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Personalized Nanomedicines for Leukemia Patients

Periodic Reporting for period 4 - PNANOMED (Personalized Nanomedicines for Leukemia Patients)

Reporting period: 2020-01-01 to 2020-06-30

Acute myeloid leukemia (AML) is a heterogeneous clonal disorder affecting myeloid hematopoiesis, caused by accumulation of genetic aberrations that result in increased self-renewal and proliferation, a block in differentiation, and reduced apoptosis. Although the majority of AML patients respond well to initial chemotherapy, the disease eventually relapses in the majority of patients, who then require treatments that eradicate the leukemia stem cell. Extensive efforts have been undertaken during the last 30 years to find better treatments. To alleviate the burden this disease is putting on individuals, their families and society in general, we undertook this project to decipher the interdependence of genetic mutations and develop nanoparticle/siRNA formulations to inhibit the network of genes that keeps the leukemic cell alive.

We applied cutting-edge technology to mouse models from primary human AML patients to identify the target proteins that sustain leukemia stem cell self-renewal and to develop effective nanomedicines against these targets. We ued primary AML models to study the functional hierarchy of genetic aberrations and to prioritize potential target molecules. A biobank of human transplantable AML xenografts has been established (WP1) and characterized by state-of-the-art genomic approaches (WP2). Genetic aberrations were reversed by knockdown and gene replacement strategies and functional consequences are being assessed in vivo (WP3). Most advanced nanoparticle/siRNA formulations and preparation tools have been employed to develop leukemia-specific nanomedicines (WP4 and 5). This project contributed to a better understanding of AML biology to develop better treatments for leukemia patients.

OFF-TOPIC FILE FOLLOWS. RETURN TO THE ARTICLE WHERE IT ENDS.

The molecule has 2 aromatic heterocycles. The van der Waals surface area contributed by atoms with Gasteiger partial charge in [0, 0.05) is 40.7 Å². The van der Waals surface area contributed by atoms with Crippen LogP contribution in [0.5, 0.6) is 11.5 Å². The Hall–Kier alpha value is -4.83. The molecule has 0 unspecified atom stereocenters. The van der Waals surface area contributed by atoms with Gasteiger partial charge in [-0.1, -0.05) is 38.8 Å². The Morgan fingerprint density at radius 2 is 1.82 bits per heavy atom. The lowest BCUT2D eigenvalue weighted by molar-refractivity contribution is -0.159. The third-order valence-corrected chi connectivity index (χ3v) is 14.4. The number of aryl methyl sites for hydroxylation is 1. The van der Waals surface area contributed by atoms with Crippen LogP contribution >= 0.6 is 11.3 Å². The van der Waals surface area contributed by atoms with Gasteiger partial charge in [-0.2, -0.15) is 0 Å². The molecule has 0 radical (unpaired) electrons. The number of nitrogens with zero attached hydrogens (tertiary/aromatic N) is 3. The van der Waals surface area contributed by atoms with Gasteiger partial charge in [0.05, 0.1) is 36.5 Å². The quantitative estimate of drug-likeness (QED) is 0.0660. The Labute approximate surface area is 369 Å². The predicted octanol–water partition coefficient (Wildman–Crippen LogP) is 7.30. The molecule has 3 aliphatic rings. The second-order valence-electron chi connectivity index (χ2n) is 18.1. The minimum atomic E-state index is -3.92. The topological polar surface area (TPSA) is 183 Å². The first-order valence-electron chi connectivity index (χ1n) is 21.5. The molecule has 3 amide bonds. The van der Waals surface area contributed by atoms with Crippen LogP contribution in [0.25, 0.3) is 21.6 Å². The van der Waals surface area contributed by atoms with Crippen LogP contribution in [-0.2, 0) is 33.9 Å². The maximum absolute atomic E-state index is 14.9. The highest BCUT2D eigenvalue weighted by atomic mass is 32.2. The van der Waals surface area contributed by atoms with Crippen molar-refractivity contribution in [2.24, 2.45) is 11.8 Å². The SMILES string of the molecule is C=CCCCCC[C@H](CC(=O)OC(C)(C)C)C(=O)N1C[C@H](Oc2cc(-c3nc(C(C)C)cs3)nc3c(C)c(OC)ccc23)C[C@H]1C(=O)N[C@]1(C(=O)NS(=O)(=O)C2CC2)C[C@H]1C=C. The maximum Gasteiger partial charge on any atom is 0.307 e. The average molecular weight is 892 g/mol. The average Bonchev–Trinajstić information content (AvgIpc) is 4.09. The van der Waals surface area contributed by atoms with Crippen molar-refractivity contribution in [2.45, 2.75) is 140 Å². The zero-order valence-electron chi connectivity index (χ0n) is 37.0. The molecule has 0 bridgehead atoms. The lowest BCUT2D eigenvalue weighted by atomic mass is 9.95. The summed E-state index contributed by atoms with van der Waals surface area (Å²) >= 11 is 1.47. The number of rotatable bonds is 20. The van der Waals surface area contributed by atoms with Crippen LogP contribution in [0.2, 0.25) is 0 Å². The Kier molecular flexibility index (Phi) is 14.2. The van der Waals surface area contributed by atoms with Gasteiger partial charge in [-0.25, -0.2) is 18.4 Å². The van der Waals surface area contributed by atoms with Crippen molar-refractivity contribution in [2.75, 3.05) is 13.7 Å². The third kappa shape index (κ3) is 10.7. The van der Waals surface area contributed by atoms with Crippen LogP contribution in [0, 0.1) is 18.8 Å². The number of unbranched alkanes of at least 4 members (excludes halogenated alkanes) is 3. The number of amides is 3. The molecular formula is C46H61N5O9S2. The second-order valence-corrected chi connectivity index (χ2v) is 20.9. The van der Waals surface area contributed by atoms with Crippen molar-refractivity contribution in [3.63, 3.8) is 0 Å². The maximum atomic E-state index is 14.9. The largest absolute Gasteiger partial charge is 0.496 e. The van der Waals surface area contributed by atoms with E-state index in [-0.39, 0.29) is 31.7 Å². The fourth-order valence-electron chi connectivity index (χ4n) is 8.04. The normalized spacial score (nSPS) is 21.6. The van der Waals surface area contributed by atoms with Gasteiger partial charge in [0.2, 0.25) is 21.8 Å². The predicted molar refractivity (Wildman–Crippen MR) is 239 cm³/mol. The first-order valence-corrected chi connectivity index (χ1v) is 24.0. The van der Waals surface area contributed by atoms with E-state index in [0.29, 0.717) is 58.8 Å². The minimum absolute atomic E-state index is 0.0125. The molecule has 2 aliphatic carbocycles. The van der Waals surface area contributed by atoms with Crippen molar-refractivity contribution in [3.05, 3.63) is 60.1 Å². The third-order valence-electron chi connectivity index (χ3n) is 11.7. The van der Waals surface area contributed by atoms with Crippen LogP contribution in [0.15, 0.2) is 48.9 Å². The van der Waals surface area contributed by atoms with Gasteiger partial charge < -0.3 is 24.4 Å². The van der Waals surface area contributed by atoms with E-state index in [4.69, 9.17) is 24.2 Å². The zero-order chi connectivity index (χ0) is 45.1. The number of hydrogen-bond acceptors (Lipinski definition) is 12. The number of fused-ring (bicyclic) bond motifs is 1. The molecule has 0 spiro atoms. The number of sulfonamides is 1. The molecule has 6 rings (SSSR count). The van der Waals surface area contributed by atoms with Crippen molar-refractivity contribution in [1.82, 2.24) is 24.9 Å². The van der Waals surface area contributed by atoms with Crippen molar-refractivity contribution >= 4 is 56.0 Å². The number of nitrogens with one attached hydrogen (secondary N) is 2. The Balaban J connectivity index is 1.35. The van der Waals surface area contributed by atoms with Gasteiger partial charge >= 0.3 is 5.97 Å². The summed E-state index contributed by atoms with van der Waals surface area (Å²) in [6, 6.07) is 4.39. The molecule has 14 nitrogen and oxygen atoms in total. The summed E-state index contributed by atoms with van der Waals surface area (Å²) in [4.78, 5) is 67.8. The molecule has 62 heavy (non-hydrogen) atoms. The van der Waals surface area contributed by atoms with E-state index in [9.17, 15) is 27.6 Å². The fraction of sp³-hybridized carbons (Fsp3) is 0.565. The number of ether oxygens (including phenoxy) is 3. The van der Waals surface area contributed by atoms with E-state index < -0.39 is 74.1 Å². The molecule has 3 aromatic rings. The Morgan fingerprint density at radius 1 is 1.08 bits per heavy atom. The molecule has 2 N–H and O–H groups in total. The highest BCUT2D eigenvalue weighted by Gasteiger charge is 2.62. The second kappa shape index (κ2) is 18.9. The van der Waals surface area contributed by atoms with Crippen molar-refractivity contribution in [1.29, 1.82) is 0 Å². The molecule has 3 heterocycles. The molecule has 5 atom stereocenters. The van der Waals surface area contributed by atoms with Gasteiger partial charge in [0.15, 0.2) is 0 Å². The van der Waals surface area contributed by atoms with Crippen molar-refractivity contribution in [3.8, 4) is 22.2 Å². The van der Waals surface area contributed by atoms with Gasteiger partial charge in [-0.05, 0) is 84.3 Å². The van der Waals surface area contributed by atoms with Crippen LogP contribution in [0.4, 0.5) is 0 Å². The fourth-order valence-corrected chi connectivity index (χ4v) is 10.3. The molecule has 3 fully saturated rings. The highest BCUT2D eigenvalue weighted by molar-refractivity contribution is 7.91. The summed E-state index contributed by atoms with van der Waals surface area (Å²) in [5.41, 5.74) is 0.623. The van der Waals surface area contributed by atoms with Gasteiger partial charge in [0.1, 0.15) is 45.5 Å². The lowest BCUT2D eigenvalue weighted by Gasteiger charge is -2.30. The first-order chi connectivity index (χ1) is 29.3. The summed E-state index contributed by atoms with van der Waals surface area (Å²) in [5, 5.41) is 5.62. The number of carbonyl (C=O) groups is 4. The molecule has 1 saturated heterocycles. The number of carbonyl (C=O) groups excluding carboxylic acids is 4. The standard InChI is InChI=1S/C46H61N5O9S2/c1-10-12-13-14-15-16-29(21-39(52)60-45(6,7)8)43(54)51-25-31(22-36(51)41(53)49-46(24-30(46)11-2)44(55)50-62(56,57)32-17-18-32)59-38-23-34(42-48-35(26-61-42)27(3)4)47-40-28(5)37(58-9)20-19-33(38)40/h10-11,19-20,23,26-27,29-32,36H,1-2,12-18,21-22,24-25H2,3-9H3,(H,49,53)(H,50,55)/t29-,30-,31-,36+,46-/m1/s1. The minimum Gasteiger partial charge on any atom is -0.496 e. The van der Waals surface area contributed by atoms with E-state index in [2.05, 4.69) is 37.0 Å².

The main findings of the PNANOMED project relate to the biology of acute myeloid leukemia (AML) and chronic myelomonocytic leukemia (CMML), the function and targeting of mutant IDH1, and lipid nanoparticle/siRNA formulations as novel therapeutic agents.
We established multiple serially transplantable patient derived xenograft (PDX) models from leukemia patients including three serially transplantable CMML-PDX models with disease related gene mutations that recapitulate the disease in vivo. We identified the combination of azacitidine and trametinib as an effective treatment in NRAS-mutated CMML and proposed its clinical development.

We identified novel biologic functions in leukemia and normal cells relating to the function of ETV6, IDH1, its oncometabolite R-2HG and the fusion gene KMT2A-MLLT3.

We identified, patented and characterized the novel mutant IDH1 inhibitor HMS-101 and showed that IDH1 inhibitors strongly synergize with the hypomethylating chemotherapy azacitidine.
We developed siRNAs that specifically inhibit the fusion oncogenes BCR-ABL, TCF3-PBX1, NUP98-NSD1 and CALM-AF10. We packaged the siRNAs in lipid nanoparticles and treated xenograft AML mice. The target siRNA/LNP formulation improved the survival of the mice and was overall well tolerated. This work provides a new, selective approach for targeting fusion oncogenes, which were previously considered undruggable.
By generating serially transplantable AML and CMML patient-derived mouse models and demonstrating that shRNA screening can be performed in these models in vivo we improved the understanding of these understudied diseases. Our identification of the additive effect of trametinib and azacitidine will stimulate a clinical trial in this indication.

We also developed a novel treatments against rare AML subtypes characterized by fusion genes. This treatment is based on lipid nanoparticles that encapsulate small interfering RNAs, that directly target the oncogene. Our proof of efficacy and tolerability in leukemia models provides the basis for the clinical development of this treatment.